However, this doesn't make for faster leveling – it just helps take the grind out of it. It’s brilliant in its simplicity because I don’t feel compelled to do anything that I don’t want to do. Since everything I do provides XP, all I need to worry about is doing whatever it is that I feel is the most fun at that particular moment.
This, more than anything else WAR offers, makes the game design vastly superior to Warcraft. In WoW, you constantly feel compelled to do things that are unfun in order to get a reward. In WAR, anything you choose to do provides a reward, so you simply gravitate towards the things you find the most fun rather than the most rewarding.
Mythic provides a default layout editor and everything can be resized, hidden or moved around. They also provide three different default hot bar layouts. Unit frames don’t appear to indicate class (or at least I never figured that out). The big thing that I noticed is that Mythic makes it pretty clear they want you watching the action and not watching bars and unit frames.
Macros suck. At least in beta, macros couldn’t be used to cast spells. Interestingly, this isn’t an entirely bad thing. It makes combat more involved and since it’s at a slightly slower pace than WoW, it’s not painful. It fits very well with the above idea that Mythic wants active participants and not people spamming one or two buttons while watching unit frames.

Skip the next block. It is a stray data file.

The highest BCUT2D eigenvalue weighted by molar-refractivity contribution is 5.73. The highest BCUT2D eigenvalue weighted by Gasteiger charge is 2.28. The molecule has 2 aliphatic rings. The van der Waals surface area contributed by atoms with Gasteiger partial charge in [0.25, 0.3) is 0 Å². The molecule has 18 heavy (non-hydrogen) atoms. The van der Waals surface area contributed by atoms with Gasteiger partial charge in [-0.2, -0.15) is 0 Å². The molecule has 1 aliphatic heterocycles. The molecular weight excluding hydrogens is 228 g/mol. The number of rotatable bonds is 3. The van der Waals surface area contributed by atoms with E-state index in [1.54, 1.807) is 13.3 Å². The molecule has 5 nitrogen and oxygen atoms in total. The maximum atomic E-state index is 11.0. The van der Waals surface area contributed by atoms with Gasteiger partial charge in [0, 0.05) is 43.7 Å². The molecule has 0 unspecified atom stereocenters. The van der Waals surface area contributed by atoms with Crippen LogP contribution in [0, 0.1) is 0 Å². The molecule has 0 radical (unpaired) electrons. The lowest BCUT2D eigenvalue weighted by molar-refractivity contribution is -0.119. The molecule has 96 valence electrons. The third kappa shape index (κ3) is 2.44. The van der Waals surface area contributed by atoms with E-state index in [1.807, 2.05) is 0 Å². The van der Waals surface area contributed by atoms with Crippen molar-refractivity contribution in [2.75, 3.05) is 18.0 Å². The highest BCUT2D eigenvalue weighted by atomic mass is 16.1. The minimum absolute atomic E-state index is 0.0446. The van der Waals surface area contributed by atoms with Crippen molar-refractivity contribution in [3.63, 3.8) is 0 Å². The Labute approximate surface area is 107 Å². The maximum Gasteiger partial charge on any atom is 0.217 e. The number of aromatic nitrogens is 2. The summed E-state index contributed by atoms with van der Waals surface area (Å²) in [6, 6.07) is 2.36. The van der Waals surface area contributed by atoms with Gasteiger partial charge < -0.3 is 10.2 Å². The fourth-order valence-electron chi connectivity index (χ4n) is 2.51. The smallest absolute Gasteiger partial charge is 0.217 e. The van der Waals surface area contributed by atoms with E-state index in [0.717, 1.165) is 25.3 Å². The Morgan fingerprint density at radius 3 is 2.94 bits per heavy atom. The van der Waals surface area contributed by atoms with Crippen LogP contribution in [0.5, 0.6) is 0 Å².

One improvement over WoW are the direction “arrows” that point out the location of party members and your target. Following the “watch the action not your UI” approach, WAR provides the visual clue to your relative position by providing arrows underneath your avatar in the style of Rainbow Six. Rather than located on the mini-map, directional arrows are placed at your avatar’s feet that indicate the where you can find your party or target.
Everything you could ever possibly want to know or look up on something like Thottbot is already on your map. No need to alt-tab to a website about where to go for a quest when the area is indicated with a little red cloud (like a fog of war) on your map. The neat thing about this approach is that it tells me enough about where to find it that I wouldn’t look it up, but not enough specifics to just walk me through the quest.
I will say that I’m colorblind, so this wasn’t intuitive to me right from the start. I’m used to designers differentiating things by color, but it’s still annoying. WoW does it all the time too (I hate Netherspite!), so this really isn’t a complaint specific to WAR. Eventually, I figured out my own little way of making it work for me.
Renown Rank vs. Career Levels
Warhammer has two sets of levels. A PvP level called “Renown Rank” and an all-purpose level called “Career Rank”. The Career Ranks are the most important levels since they determine your base stats, ability ranks and so forth. Renown Ranks provide points that are kinda sorta spent like talents in WoW.
Renown points can buy minor stat upgrades, large stat upgrades, or even new abilities (tactics). The biggest upgrades cost the most points and there are several tiers. Renown Rank is basically on a separate XP table that is specific to RvR. In other words, you only gain Renown when participating in RvR.
As your Career Rank (or level) progresses, you can also eventually earn points that can be spent in several Mastery trees. Through Mastery, you’ll specialize in a specific area (ex: damage, heals or buffs) that will augment your Core skills.